[Updated at 11:45 a.m. ET] Republican Ted Olson and Democrat David Boies, who joined forces to argue against Prop 8, are speaking outside the courthouse now. What's important from today, Olson said, is "the American people were listening to the argument. The other side, nobody really offered a defense."
"We're very gratified they listened, they heard, they asked hard questions, (but) there is no denying where the right is, and we hope the court (rules that way) in June."
[Updated at 11:43 a.m. ET] According to Toobin, there were a lot of questions along these lines from Justices Scalia and Alito: We don’t know the effects of same sex parenting on children, so why don’t we wait and let the states go experiment? Why do we, the Supreme Court, have to get involved in this process?
Toobin said Roberts also seemed sympathetic to these questions.
[Updated at 11:39 a.m. ET] The attorney general and the governor of California have refused to defend Prop 8. So the question, Toobin says, is "Who can defend the law? Who has the standing?" The answer to that question will be key to resolving the case.
Conservative Justices Scalia, Alito and Roberts were "very hostile of idea of the court imposing same sex marriage," according to Toobin. The four Democratic justices seemed favorably disposed.
Justice Kennedy seemed like he was in the middle, he said things that would "give comfort for both sides," Toobin says. Kennedy suggested the issue was brought prematurely before the court.
[Updated at 11:37 a.m. ET] The justices seemed very focused on how Prop 8 affects children, with Justice Kagan at some point suggesting that California have a law allowing same-sex marriage for people past child-bearing age, Toobin said.
Kagan said, according to Toobin: “I assure you if two 55 year old people, there aren’t a lot of children (coming from that marriage).”
[Updated at 11:34 a.m. ET] "This was a deeply divided Supreme Court, a court that seemed groping for answers," CNN senior legal analyst Jeffrey Toobin said after watching the arguments. "Now I think its even harder to predict the result of this case after hearing this argument."
[Updated at 11:31 a.m. ET] Oral arguments have wrapped up, according to CNN Supreme Court producer Bill Mears. They went just a bit over schedule, lasting about one hour and 20 minutes.
[Updated at 11:23 a.m. ET] While we wait on word from the courthouse, consider this: A new CNN/ORC International Poll indicates that 53% of Americans support same-sex marriage. In the same survey, 57% of respondents said they had a family member or close friend who is gay or lesbian.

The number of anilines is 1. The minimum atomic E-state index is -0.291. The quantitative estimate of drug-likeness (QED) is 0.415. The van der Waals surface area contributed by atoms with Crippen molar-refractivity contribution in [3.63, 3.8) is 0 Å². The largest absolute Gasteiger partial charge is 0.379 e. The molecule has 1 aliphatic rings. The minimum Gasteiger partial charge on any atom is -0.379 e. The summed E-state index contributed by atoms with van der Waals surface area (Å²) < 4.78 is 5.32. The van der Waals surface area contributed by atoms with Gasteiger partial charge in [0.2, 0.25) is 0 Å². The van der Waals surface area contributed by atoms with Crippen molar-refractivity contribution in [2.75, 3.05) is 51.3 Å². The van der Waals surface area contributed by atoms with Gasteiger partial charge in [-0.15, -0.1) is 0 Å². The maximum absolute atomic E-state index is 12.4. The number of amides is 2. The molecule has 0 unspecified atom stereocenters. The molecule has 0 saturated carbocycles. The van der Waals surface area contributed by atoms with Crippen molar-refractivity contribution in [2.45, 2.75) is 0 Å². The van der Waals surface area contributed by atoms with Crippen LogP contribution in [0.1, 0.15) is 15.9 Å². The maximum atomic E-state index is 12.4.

Here's a look at the issue, by the numbers.
[Updated at 11:06 a.m. ET] The same-sex marriage debate is a huge issue, and the lawyers inside were penciled in for an hour to make their cases. Doesn't sound like much time, but to be fair, the oral arguments regarding the Affordable Care Act (aka "Obamacare") last March lasted roughly two hours.
Tomorrow's DOMA arguments have been given one hour and 50 minutes. We'll see if they stay on schedule today.
[Updated at 10:46 a.m. ET] If all is going to plan, Jean Podrasky, a lesbian whose first cousin happens to be Chief Justice John Roberts, is inside the court hearing the arguments.
"I know that my cousin is a good man," she wrote in an op-ed this week. "I feel confident that John is wise enough to see that society is becoming more accepting of the humanity of same-sex couples and the simple truth that we deserve to be treated with dignity, respect, and equality under the law."
You might see a lot of red avatars with a “=” equal sign in your Twitter feed today. Supporters of marriage rights for same-sex couples are wearing red today to show their support – both on their persons and their social media accounts. That includes Maryland Gov. Martin O’Malley.
Watch CNN.com Live for gavel-to-gavel coverage of the trial of Jodi Arias, who's accused of killing her ex-boyfriend in 2008.
Today's programming highlights...
8:30 am ET - Marriage equality rally outside Supreme Court - The high court considers California's ban on same-sex marriage this morning. Today's hearing will not be televised. but he will hear from protesters outside the court. Following the hearing, we expect to hear from lawyers and plaintiffs involved in the case.
A roadside bomb exploded Tuesday in northern Iraq, killing the head of the local town council and a member of the provincial council, police said.
Qader Ali, head of the Tuz Khurmatu town council, and Rasheed Khorshid, a member of Salaheddin provincial council, were killed, police in Kirkuk and Baghdad said.